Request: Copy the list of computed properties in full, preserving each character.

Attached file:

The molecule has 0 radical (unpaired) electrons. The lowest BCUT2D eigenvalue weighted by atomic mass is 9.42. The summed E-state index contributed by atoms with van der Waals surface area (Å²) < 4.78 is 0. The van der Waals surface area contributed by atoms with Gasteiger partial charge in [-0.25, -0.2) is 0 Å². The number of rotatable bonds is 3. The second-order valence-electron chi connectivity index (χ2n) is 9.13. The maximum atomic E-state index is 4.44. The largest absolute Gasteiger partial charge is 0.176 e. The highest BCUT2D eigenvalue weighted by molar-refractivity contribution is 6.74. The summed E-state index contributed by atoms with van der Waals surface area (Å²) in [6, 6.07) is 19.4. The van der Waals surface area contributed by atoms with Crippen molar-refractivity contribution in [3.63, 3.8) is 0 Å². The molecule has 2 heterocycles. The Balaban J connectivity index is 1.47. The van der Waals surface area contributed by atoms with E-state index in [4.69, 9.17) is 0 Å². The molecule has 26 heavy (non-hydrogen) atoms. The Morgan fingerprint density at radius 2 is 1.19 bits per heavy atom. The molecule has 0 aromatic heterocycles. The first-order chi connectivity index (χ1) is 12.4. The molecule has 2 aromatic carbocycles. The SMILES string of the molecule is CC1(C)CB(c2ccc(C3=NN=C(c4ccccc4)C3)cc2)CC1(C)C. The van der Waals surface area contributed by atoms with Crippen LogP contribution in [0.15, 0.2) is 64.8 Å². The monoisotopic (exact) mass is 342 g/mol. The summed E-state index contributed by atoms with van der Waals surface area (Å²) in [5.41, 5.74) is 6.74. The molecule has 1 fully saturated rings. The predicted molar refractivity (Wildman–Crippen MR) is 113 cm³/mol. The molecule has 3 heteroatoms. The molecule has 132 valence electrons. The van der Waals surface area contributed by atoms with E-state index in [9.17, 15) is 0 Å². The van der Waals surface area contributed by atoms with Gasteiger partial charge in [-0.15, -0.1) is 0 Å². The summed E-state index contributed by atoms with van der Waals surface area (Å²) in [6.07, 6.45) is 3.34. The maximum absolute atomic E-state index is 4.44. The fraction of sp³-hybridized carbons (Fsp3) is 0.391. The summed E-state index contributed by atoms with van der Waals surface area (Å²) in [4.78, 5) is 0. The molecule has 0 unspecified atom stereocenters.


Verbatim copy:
The molecule has 0 radical (unpaired) electrons. The lowest BCUT2D eigenvalue weighted by atomic mass is 9.42. The summed E-state index contributed by atoms with van der Waals surface area (Å²) < 4.78 is 0. The van der Waals surface area contributed by atoms with Gasteiger partial charge in [-0.25, -0.2) is 0 Å². The number of rotatable bonds is 3. The second-order valence-electron chi connectivity index (χ2n) is 9.13. The maximum atomic E-state index is 4.44. The largest absolute Gasteiger partial charge is 0.176 e. The highest BCUT2D eigenvalue weighted by molar-refractivity contribution is 6.74. The summed E-state index contributed by atoms with van der Waals surface area (Å²) in [6, 6.07) is 19.4. The van der Waals surface area contributed by atoms with Crippen molar-refractivity contribution in [3.63, 3.8) is 0 Å². The molecule has 2 heterocycles. The Balaban J connectivity index is 1.47. The van der Waals surface area contributed by atoms with E-state index in [4.69, 9.17) is 0 Å². The molecule has 26 heavy (non-hydrogen) atoms. The Morgan fingerprint density at radius 2 is 1.19 bits per heavy atom. The molecule has 0 aromatic heterocycles. The first-order chi connectivity index (χ1) is 12.4. The molecule has 2 aromatic carbocycles. The SMILES string of the molecule is CC1(C)CB(c2ccc(C3=NN=C(c4ccccc4)C3)cc2)CC1(C)C. The van der Waals surface area contributed by atoms with Crippen LogP contribution in [0.15, 0.2) is 64.8 Å². The monoisotopic (exact) mass is 342 g/mol. The summed E-state index contributed by atoms with van der Waals surface area (Å²) in [5.41, 5.74) is 6.74. The molecule has 1 fully saturated rings. The predicted molar refractivity (Wildman–Crippen MR) is 113 cm³/mol. The molecule has 3 heteroatoms. The molecule has 132 valence electrons. The van der Waals surface area contributed by atoms with E-state index in [9.17, 15) is 0 Å². The van der Waals surface area contributed by atoms with Gasteiger partial charge in [-0.15, -0.1) is 0 Å². The summed E-state index contributed by atoms with van der Waals surface area (Å²) in [6.07, 6.45) is 3.34. The maximum absolute atomic E-state index is 4.44. The fraction of sp³-hybridized carbons (Fsp3) is 0.391. The summed E-state index contributed by atoms with van der Waals surface area (Å²) in [4.78, 5) is 0. The molecule has 0 unspecified atom stereocenters.